I have just attended the Institute of Chartered Secretaries (ICSA) Technologies Summit 2013. I did not know quite what to expect, but it turned out to be a good investment of time and money. The five sessions at the Summit covered the following areas:
Reshaping the board: looking at some of the technologies shaping the boardrooms of the future.
The dog that’s had its day? There has been a shift in emphasis with companies moving away from the traditional Annual General Meeting (AGM), experiencing falling stakeholder attendance and facing increased attention from the media and pressure groups. This discussion looked at if technology holds the key to renaissance. The Virtual AGM offers a space that can assist member engagement, but it needs to be properly designed in order to achieve what we want.
The global village: This interesting exploration looking at companies operating branches and subsidiaries spread across the world. Key to their success is to be run efficiently and in a compliant manner. Participants focused on the benefits that technology can bring to streamlining companies’ global operations. Entity Management Systems can support integration and enhance accessibility, consistency and coherence. Web filing and annual audit returns can efficiently be done online at lower cost. Board packs can now be accessed electronically (BoardPad for meeting organisers and participants is a great tool). And even better Companies House now has its own Mobile App.
Protecting your information: Even modest companies retain huge amounts of date and risks posed by data loss has very been higher. We looked at data security and the board and asked what can boards do in a crisis. A practical agenda would look at risks involved, guidance to address these risks and practical steps we all can take individually and collectively. Specific examples include how we dispose of portable devices, how we observe our behaviour and act carefully in public places, how we secure our websites and other security measures in relation to people issues and data predecessors. Regular back ups are a must as are encryption, putting in place firewalls, virus check and undertaking automatic updates. The Information Commissioner’s Office (ICO) has useful guidance on the use of emails. What are the authorities in places, have access issues been addressed? Are people prepared for their changing roles?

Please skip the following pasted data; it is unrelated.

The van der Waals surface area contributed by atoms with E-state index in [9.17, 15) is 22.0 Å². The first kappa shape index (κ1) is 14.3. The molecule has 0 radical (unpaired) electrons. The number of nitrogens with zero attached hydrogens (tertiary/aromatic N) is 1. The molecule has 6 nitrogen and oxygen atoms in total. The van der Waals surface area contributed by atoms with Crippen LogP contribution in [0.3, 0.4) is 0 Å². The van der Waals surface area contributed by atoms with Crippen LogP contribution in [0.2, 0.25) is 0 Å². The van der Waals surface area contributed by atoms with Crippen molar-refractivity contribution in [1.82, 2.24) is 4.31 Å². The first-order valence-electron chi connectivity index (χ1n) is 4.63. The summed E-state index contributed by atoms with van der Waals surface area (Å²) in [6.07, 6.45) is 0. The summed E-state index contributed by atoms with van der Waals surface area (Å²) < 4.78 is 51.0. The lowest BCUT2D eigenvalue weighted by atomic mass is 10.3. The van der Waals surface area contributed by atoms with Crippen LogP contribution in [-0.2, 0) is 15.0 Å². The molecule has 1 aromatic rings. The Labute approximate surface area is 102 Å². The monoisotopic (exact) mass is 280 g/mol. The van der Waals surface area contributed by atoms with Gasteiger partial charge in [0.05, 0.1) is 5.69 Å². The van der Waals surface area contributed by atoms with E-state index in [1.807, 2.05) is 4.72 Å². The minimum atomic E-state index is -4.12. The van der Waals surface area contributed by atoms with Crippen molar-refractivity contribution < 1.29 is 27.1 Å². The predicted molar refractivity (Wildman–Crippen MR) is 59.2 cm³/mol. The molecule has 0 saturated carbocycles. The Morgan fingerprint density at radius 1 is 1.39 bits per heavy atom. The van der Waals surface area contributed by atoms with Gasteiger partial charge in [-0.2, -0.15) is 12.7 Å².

The Summit ended with a session on technology and the board. Board level responsibility is often handed to a dedicated Chief Information/digital officer. With technology pervading so many aspects of modern business, what exactly should that person take responsibility for and what board needs such a function?
I am glad I took time out to reflect on these matters.
The key messages for me are that the Board must have a good understanding of digital business and the role technology can play.
Successful Chief Information Officers are passionate about technology and what it can do for business. They need to spend time outside the IT function building relationships, influencing and collaborating in order to secure engagement.
The Board must be brought together by investing in tablet technology video/telephone conferencing, if affordable investing in telepresence (or halo technology) and last but not the least investing in ourselves as we get to know and be confident with technology. With confidence we can be innovative and creative thereby achieving those breakthrough advances we need in today’s uncertain environment.
Culture and behaviours matter. Any security and development is just as good as the people behind it. Surprise, surprise, some fatal flaws have been down to human error. So there a vital component in any IT strategy is the support we give to the people who will use it – training, appropriate policies and procedures and step to step engagement on how guidance can be implemented.
I did say it was worthwhile!